Wednesday, September 23, 2009
My wife and I were on a drive the other day along towards evening. It was only early September, but fall was already in the air- and on the ground too for that matter. All the grasses are well on their way to turning shades of yellow and brown and the leaves on the cottonwood trees are dropping at an alarming rate. Already one of the trees close by is half bare, and I shudder to think what it will look like in another week or two.
Those who have lived here for any length of time know all too well the first signs of fall. You wake up one morning in mid-August and there is a chill in the air that wasn't there the day before. It's hard to explain, but you can even feel it in that first rain after the change happens. It's colder and usually accompanied by a wind that whips the waves into a grey-white frenzy. At first just a few leaves start to color and curl on the ends- the Alder and Cottonwood trees initially. The magenta flowers of the fireweed bushes have dried up and turned to whispy white feathers up and down the spine of the plant. Down by Coletts Cupboard the bright orange berries of the Mountain Ash tree have ripened and attracted the attention of dozens of crows. I try my best to ignore all the outward signs, but there is a sense of dread that comes over me. The fishing season is winding down and with it my only semi-sure employment. I don't look forward to the long, cold winter that lies ahead. Everything in me wants to follow the strings of sand hill cranes as they migrate southward. I feel an ancient need to gather food in preparation for the winter. I almost wish I still burned firewood so I could have the sense of accomplishment that a full wood shed brings. I satisfy myself with putting away the spoons and hoochies and flashers of my chosen trade and gathering my clothes and food that I haven't eaten from the boat. I look through the log book that I've kept all season and wish the weather had been better and that I had spent more time on the water or taken a little more risk and gone where there might have been more fish. It's an annual ritual. I don't know if I've ever been satisfied with the effort that I put forth. I can only hope that next year will be better.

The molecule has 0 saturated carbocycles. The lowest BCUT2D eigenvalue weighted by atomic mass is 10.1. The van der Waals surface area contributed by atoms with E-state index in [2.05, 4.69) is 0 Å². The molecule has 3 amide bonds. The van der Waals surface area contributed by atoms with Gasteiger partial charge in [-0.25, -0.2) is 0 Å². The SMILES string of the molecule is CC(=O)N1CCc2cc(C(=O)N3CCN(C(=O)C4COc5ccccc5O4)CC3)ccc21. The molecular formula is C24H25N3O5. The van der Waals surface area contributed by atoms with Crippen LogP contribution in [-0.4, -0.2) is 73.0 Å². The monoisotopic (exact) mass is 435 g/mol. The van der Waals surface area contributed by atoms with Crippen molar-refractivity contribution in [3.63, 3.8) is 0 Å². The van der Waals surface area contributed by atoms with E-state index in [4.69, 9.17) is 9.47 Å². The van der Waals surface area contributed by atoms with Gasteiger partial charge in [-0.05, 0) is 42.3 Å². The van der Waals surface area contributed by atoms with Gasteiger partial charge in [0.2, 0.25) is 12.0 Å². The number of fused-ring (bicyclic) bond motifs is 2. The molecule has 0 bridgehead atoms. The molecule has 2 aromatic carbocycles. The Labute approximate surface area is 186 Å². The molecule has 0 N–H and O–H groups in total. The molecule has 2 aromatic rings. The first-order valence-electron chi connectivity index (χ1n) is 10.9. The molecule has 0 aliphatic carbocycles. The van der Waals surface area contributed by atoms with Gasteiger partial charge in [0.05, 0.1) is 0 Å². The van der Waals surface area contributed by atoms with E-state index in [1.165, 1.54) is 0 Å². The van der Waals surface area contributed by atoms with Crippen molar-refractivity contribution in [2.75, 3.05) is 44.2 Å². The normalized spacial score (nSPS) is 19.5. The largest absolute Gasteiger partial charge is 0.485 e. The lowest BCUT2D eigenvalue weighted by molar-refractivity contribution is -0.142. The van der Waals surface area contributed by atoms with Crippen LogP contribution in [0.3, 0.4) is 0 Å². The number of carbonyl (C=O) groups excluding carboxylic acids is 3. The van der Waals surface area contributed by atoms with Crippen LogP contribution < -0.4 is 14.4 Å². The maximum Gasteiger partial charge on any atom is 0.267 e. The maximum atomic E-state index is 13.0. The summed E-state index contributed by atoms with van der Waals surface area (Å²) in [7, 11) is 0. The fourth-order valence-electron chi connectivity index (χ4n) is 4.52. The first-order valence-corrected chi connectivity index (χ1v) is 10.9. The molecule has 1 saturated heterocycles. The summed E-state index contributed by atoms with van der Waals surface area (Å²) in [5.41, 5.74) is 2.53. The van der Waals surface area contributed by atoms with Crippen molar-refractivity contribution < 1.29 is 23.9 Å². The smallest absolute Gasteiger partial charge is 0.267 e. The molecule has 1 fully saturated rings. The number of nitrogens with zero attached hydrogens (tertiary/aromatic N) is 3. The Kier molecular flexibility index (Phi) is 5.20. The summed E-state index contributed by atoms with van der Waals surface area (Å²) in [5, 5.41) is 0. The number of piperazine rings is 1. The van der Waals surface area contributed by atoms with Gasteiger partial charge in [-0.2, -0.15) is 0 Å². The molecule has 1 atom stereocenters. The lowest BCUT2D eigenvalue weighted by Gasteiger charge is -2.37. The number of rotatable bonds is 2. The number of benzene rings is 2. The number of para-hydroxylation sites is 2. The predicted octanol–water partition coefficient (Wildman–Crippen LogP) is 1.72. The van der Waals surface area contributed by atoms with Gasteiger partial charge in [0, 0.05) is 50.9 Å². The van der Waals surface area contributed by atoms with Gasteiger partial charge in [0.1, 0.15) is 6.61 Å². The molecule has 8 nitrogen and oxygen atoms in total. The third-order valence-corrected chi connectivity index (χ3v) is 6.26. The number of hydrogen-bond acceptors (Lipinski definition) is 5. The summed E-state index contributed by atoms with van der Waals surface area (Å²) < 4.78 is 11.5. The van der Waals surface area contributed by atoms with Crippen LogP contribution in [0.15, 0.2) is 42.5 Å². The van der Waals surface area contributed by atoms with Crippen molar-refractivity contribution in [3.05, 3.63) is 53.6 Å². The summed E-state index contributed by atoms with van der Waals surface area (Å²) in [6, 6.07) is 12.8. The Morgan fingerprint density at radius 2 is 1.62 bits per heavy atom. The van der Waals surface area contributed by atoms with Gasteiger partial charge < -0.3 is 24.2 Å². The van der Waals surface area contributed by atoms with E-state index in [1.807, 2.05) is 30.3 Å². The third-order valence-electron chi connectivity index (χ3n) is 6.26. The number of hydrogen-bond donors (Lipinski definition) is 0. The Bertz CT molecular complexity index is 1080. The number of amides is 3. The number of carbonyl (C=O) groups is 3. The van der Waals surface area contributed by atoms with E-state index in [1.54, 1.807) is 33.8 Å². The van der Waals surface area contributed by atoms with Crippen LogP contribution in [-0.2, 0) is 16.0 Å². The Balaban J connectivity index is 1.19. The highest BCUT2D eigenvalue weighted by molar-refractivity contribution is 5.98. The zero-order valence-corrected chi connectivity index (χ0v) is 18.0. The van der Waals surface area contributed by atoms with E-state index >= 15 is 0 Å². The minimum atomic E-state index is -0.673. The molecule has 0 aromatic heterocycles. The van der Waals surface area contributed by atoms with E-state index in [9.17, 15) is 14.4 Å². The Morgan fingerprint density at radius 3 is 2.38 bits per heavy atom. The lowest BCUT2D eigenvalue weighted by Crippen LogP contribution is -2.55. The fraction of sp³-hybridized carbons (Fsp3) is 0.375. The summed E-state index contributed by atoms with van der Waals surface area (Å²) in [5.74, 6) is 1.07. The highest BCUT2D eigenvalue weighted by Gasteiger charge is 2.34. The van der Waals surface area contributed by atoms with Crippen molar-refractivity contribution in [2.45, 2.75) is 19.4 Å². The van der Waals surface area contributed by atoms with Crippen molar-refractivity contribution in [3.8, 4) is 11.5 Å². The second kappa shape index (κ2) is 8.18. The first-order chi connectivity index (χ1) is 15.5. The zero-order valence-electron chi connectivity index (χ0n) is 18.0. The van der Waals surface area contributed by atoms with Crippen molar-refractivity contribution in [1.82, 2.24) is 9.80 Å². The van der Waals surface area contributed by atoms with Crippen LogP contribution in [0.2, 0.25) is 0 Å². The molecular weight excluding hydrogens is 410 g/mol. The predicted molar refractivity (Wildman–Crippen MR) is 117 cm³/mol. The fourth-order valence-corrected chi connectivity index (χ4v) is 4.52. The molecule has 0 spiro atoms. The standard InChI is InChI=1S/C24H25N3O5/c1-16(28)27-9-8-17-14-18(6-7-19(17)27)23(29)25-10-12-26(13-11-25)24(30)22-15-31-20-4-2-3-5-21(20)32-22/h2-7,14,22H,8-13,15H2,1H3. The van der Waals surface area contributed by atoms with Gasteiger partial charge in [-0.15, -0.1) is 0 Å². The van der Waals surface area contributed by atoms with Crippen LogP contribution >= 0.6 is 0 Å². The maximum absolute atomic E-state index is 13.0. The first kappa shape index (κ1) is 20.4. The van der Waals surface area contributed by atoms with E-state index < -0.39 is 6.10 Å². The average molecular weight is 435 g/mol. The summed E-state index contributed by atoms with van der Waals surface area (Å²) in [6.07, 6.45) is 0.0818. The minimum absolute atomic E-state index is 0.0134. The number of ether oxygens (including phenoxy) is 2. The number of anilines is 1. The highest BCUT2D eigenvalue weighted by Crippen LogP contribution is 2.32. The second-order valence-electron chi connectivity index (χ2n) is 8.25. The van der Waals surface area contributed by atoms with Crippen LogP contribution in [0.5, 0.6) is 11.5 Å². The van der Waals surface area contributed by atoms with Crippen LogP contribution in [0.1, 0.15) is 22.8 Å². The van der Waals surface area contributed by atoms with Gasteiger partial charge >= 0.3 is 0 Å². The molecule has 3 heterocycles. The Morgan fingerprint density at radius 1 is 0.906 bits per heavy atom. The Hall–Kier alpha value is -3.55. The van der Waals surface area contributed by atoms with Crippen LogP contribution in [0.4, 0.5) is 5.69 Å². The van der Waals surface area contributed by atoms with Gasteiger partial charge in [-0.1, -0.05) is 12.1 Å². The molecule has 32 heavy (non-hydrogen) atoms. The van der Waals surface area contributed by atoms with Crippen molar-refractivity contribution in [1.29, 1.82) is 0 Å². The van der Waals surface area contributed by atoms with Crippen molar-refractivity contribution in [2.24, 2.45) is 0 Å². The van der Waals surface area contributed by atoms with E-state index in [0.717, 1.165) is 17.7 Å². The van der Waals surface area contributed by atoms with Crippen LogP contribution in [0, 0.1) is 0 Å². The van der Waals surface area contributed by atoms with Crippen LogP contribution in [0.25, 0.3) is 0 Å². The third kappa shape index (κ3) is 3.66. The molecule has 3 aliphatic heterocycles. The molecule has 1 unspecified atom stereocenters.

I do like the fall- at least I think I do. It certainly looks pretty before all the leaves have fallen, and there is the prospect of hunting deer in the months ahead. The tour ships will all be gone soon and Hoonah will settle into a slower pace. I guess that's a good thing. We need to rest up before winter. If the past three years are any indication of things to come, we'll be getting plenty of exercize with the snow shovels.
Thursday, September 10, 2009
It's the end of the day for this troller, the Mickey V (five). Like me, he's chosen Flynn Cove for his resting place for the night. It's a popular harbor with quick access to Eagle Point, Point Adolphus, Pleasant Island and about an hour and half away, Homeshore. It's a great place to anchor if the wind is coming from the East, though any Westerly will find it's way into there and you can rock and roll all night. When the coho salmon are running later in the season, it's not uncommon to find twelve or fifteen boats anchored in here. This year though the fish have been hard to come by on the inside. Even the guys outside haven't done all that well that I can determine. There's been a steady stream of boats passing by lately, partially because of the poor fishing, and in part because of the horrible weather we're experiencing now. ( Forty knots and twenty foot seas out in the ocean and Icy Straits isn't much better today, with thirty five knots and six to seven foot seas.) The cold storage dock is packed with trollers waiting for a break in the weather before they head home and the harbor is starting to fill with boats, many of which I suspect won't bother going back out this season. One or two local boats are stuck up in Yakutat because of the weather. It's a chance you take this time of year. Usually there a few guys who listen to the reports of fish in far off places and end up traveling there in hopes of salvaging their seasons. That's not for me. If I can't get fish close to home this time of year, I just do without. It doesn't do much for the bottom line, but I'll be here to fish another day.
Tuesday, September 8, 2009